Yeah, I guess that’s one of the points of, to get all the good stuff together in one place. Speaking of web edits, you recently did some work for Method Mag, what exactly did you get up to?
I spent 2 weeks in Austria with the Method guys going to a variety of events to film content for their web videos. I was based in Innsbruck but headed off to Garmisch in Germany after day 1 to film the Ride Shakedown which was pretty awesome. It was my first proper snowboard event to film so it was exciting. I then followed Flo Achrainer and  Denis Leontyev up to Serfhaus just outside Innsbruck to film at the awesome park there. Denis has exploded onto the scene this year and his rail skills makes most people want to hang up their boots and just quit, it’s not worth trying to compete when it comes to tech tricks. I then went with Denis to the Sane! Rail jam in the small village of Rinn outside Innsbruck. I went to Wangl Tangl after the Sane! rail jam and it was an amazing week filming some of the best know snowboarders on the planet.

Sounds awesome, how did you get the gig filming some of the biggest snowboard events in Europe?
I started speaking to the guys at method after an advert on the website looking for interns. After speaking to them for a bit and showing them some of my work they offered me the chance to join them out at Wangl Tangl in Mayrhoffen and then the trip grew from there.

You also filmed the British Universities Ski and Snowboard Championship out in Tignes right?
Yeah! That was a cracking two weeks filled with, sun, slush, beers and slashing! It was actually a really heavy schedule. The first week was a bit more laid back but once the events started it was lots of early mornings to get up to the event locations like the X Games slopestyle park and set up. Then we had to film the night events till 2-3am as well, so I was pretty tired!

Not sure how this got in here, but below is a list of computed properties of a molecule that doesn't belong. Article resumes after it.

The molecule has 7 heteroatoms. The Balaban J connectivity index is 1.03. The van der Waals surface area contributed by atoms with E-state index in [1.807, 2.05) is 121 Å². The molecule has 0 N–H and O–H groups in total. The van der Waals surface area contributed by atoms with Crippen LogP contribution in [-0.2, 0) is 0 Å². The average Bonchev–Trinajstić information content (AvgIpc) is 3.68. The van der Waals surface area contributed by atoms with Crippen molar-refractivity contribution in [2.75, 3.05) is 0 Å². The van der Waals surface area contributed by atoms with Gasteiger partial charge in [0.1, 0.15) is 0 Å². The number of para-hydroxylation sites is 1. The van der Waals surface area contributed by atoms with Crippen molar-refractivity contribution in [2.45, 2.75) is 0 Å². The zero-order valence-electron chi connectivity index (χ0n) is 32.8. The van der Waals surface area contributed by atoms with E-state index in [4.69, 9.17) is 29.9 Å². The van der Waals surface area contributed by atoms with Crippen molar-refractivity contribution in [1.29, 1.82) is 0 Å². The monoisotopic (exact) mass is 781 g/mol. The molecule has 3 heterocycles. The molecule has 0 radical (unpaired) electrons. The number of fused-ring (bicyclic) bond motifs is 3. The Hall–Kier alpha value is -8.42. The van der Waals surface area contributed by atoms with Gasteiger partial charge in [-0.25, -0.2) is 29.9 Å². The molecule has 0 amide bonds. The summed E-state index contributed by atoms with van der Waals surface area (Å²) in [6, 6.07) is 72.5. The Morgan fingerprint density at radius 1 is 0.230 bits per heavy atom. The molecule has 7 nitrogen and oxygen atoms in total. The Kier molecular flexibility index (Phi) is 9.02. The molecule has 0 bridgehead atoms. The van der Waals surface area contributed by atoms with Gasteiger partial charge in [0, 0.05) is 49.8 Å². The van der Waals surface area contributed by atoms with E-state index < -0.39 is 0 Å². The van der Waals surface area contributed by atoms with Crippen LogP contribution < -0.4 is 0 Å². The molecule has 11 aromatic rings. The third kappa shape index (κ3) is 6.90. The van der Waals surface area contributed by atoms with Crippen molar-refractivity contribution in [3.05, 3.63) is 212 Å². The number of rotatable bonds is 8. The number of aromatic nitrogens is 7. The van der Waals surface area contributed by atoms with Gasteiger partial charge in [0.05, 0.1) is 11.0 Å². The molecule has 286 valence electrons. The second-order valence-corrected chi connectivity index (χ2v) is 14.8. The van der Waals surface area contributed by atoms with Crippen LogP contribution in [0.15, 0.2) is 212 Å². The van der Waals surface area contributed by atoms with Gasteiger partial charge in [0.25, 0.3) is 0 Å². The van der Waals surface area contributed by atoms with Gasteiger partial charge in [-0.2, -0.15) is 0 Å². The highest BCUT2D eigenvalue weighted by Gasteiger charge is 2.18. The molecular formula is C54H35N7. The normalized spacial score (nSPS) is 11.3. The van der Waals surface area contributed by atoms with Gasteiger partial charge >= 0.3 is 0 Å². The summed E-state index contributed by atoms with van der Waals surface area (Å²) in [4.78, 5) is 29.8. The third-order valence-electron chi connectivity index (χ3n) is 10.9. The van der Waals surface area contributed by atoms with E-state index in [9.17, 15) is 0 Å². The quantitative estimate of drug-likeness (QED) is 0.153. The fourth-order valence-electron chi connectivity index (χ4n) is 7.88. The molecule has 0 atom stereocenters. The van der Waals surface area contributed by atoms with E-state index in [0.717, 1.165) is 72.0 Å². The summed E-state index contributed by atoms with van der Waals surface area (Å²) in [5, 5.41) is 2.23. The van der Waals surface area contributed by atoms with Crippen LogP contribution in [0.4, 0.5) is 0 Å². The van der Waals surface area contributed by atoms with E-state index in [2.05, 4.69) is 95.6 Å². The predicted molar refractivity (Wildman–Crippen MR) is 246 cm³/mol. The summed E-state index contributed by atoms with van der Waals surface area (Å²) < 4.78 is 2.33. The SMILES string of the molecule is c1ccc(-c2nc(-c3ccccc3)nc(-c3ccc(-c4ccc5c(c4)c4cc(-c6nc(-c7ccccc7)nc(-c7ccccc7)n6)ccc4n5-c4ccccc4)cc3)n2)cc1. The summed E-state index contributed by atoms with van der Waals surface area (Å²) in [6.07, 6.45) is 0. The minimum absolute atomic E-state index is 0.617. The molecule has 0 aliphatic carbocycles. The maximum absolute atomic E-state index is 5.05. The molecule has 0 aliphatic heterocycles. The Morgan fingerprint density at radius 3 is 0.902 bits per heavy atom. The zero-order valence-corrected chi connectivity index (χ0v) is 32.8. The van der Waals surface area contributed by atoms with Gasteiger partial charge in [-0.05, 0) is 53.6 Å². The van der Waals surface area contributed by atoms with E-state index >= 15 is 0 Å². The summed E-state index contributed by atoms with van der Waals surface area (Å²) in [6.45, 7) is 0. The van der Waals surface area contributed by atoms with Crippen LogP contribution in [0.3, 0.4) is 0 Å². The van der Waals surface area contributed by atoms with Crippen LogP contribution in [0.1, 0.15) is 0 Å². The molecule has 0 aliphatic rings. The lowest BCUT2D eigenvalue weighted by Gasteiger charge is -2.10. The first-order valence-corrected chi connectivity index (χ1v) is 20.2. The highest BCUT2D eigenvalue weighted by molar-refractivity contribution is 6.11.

I bet, I guess all your experience paid off! Got any tips for people wanting to get into the board sports filming industry?
Don’t expect to get paid! I’m still to make a penny out of filming board sports! Do it because you love it not because you want to make money from it. Keep shooting as much stuff as you can and practice different styles of editing to different styles of music. Watch lots of other content and look at how different people film things. Keep at it and you will develop your own style and try and keep your shots steady! Oh, and always make sure you have enough batteries / tape etc!

Tape? What do you film with? Betamax?
I wish! I currently film on the Canon 550d (as with everyone else) and gopro at the moment. I think for shooting board sports, tapes are dead. It’s much easier and practical to get out and film with something like a DSLR.  However, learning how to use them is very important rather than just sticking them on the auto settings. Change it to shooting at 50fps so you can get some decent slow mo and change your settings to best match the light conditions. Also the right lens is important. They cost a small fortune but I was lucky enough to use some really nice ones out in Tignes and it makes such a difference!

Wise words! So what exactly are you doing work wise at the moment?
I just started working at TwoFour Productions down in Plymouth as an Edit Runner. It’s an entry level position but it’s good as I’m learning a lot about the television industry.

Are you still going to be making board sport videos?
Let’s hope so!

Did you mention that the company you work for made deal or no deal? Have you met Noel Edmunds?
Haha…nah we don’t make deal or no deal unfortunately. They made “Are you Smarter than a 10 year old?” which  Noel presented!

oh well, fingers crossed you’ll meet him one day! Anything else you want to add?
If you’re just getting into filming….keep at it!

Cheers jack, looking forward to seeing some more board sport stuff from you!

Interview by Rhys Crilley.

An Interview with James Boulding

An Interview with James Boulding

James Boulding - professional kitesurferHey James – Can you introduce yourself to our readers?
Sure, my names James Boulding and i’m a professional kitesurfer as well as running my own little video production company Steez Productions

How long have you been kiting and how did you get into it?